New Book Revives Corn Palaces, Butter Sculptures and Rural Cultural History
When I ordered Pamela Simpson’s Corn Places and Butter Queens: A History of Crop Art and Dairy Sculpture, I had no idea of the magnitude of this phenomenon. From 1870 through the 1940’s and even continuing today, county and state fairs featured buildings devoted to corn and artisan sculptures made out of butter. The Midwest was long the breadbasket of the world, so it made sense that fairs in Iowa, Illinois, Minnesota, Wisconsin and the Dakotas would use agricultural products as art. Competition was vigorous over which states could produce the greatest corn palaces, and if the book did not have photos of some of these exhibits, their existence would be hard to believe. Pamela Simpson has revived an entire world of forgotten rural folk art, producing both a good read and a visual gem.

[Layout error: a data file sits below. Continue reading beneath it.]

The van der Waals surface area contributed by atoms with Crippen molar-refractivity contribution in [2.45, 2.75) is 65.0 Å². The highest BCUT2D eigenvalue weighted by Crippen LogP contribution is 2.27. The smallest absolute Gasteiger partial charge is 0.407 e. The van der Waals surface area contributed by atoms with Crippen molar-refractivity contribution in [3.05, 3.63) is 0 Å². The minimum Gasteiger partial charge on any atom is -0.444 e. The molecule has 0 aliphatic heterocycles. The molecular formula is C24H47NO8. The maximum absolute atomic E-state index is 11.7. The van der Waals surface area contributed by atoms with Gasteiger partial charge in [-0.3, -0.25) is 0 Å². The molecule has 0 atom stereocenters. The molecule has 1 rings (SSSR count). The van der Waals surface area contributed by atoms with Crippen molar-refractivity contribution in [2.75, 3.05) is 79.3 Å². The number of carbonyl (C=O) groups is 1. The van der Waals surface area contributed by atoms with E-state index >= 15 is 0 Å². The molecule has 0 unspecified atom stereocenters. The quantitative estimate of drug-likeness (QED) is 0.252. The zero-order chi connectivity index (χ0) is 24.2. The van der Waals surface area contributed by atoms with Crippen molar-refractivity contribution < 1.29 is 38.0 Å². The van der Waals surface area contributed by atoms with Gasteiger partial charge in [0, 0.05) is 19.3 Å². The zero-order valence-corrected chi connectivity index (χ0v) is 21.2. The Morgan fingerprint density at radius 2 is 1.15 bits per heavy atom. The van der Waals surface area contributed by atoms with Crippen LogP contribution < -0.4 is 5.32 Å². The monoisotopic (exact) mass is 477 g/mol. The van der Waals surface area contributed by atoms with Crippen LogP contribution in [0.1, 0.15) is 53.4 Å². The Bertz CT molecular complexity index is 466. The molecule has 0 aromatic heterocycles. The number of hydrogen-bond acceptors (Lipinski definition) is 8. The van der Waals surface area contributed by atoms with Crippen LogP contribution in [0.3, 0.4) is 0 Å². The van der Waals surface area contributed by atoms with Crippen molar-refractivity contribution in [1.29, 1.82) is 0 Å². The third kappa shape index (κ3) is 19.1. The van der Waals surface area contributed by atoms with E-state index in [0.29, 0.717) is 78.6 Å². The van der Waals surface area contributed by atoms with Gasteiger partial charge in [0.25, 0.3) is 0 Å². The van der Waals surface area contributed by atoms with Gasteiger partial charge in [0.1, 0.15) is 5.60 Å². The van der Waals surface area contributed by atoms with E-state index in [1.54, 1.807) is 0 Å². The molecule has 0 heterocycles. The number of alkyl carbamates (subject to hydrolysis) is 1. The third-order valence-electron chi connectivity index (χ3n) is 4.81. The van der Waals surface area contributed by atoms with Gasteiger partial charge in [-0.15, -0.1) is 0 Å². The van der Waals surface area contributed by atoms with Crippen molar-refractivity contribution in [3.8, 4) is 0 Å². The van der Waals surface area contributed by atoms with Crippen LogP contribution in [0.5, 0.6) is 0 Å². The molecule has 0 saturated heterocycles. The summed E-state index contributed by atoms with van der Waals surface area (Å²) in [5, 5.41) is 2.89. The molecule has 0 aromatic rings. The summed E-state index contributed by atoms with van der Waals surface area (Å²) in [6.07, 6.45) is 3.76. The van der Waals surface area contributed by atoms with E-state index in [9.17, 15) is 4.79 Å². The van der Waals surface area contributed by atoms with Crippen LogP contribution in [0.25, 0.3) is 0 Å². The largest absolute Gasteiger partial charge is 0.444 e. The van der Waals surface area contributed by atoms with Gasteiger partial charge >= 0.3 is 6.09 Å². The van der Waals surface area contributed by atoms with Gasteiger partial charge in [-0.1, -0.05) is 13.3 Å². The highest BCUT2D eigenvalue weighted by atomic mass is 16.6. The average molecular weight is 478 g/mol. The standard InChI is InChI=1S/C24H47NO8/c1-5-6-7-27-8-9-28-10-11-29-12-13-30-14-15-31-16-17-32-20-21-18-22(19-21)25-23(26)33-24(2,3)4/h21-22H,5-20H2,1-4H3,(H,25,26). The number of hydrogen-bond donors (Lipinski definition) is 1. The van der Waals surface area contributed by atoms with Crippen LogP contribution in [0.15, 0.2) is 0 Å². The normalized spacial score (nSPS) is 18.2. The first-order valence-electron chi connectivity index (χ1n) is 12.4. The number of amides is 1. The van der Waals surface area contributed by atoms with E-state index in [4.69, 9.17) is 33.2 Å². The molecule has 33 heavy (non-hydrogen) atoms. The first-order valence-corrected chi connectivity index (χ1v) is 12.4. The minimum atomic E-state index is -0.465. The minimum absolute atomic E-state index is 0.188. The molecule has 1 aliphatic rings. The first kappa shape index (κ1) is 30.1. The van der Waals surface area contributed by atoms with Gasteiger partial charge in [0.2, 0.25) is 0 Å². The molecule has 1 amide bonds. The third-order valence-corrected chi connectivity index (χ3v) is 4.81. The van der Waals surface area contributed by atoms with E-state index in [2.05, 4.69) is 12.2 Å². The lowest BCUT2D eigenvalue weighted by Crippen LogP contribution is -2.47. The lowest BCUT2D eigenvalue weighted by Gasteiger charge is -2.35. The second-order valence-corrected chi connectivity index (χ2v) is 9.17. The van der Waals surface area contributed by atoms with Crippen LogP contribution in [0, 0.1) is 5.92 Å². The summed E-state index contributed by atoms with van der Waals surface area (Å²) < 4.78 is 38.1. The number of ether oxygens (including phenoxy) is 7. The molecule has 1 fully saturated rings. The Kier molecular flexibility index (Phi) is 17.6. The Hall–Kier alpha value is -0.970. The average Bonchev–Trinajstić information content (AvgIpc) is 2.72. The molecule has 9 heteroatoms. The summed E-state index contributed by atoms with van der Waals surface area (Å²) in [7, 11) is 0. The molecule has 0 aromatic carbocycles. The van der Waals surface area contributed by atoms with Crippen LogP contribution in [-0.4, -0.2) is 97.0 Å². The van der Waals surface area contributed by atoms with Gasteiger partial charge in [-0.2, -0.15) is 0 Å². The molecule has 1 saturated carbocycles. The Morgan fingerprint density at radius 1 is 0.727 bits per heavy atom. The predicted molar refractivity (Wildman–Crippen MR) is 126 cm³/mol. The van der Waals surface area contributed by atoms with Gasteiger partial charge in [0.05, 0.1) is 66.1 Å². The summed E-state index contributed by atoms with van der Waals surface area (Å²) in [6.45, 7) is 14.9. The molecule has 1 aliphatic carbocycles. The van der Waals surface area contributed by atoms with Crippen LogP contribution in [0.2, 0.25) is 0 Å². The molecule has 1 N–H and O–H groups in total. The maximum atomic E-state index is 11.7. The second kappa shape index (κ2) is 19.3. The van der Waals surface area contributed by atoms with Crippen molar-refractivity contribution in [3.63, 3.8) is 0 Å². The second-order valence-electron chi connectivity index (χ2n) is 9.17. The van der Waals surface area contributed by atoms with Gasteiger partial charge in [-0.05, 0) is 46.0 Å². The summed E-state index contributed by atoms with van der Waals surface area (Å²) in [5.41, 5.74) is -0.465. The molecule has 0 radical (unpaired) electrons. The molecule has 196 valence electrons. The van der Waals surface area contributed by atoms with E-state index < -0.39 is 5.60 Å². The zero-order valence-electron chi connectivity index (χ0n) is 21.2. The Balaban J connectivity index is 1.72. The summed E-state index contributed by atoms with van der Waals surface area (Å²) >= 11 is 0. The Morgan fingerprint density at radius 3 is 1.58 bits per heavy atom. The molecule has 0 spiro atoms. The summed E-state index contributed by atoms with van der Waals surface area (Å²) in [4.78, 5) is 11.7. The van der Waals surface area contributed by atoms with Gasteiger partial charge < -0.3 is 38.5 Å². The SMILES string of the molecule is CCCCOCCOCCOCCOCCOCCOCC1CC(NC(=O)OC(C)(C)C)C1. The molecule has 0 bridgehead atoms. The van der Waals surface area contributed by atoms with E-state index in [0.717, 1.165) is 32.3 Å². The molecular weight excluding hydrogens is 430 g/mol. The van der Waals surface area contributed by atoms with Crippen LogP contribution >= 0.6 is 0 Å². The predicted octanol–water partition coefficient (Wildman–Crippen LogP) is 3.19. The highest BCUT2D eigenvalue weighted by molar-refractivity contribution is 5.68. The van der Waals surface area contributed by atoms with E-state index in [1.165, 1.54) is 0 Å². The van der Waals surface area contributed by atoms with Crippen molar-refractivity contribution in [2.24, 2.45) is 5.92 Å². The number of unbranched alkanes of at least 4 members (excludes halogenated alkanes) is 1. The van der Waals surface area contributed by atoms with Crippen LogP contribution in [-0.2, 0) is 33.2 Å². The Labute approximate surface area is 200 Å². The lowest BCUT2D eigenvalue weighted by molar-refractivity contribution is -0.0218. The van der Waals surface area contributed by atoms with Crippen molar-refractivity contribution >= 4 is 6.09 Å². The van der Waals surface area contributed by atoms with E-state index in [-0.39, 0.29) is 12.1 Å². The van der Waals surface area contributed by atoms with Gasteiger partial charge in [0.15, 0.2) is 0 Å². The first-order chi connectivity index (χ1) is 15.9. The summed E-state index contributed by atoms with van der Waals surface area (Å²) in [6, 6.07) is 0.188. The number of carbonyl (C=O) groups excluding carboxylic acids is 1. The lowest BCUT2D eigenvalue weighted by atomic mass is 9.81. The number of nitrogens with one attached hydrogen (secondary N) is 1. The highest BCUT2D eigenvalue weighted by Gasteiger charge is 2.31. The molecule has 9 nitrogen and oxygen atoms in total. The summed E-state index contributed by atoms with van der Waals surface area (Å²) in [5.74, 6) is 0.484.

Rural Americans in 20th century America created a vibrant cultural and artistic legacy that has gotten far too little attention. Farmers and agricultural companies were proud of the products they produced, and demonstrated this through art promoting wheat, corn and other crops, or sculptures made out of butter. For example, the Kansas exhibit at the legendary 1893 Chicago World’s Fair included a 28 by 82 foot pavilion adorned with “solid grain decorations, wrought in every conceivable design … No artist’s brush on canvas could have presented a scene more beautiful and appropriate.” Ohio’s exhibit was a replica of the Greek Parthenon whose glass columns were filled with grain.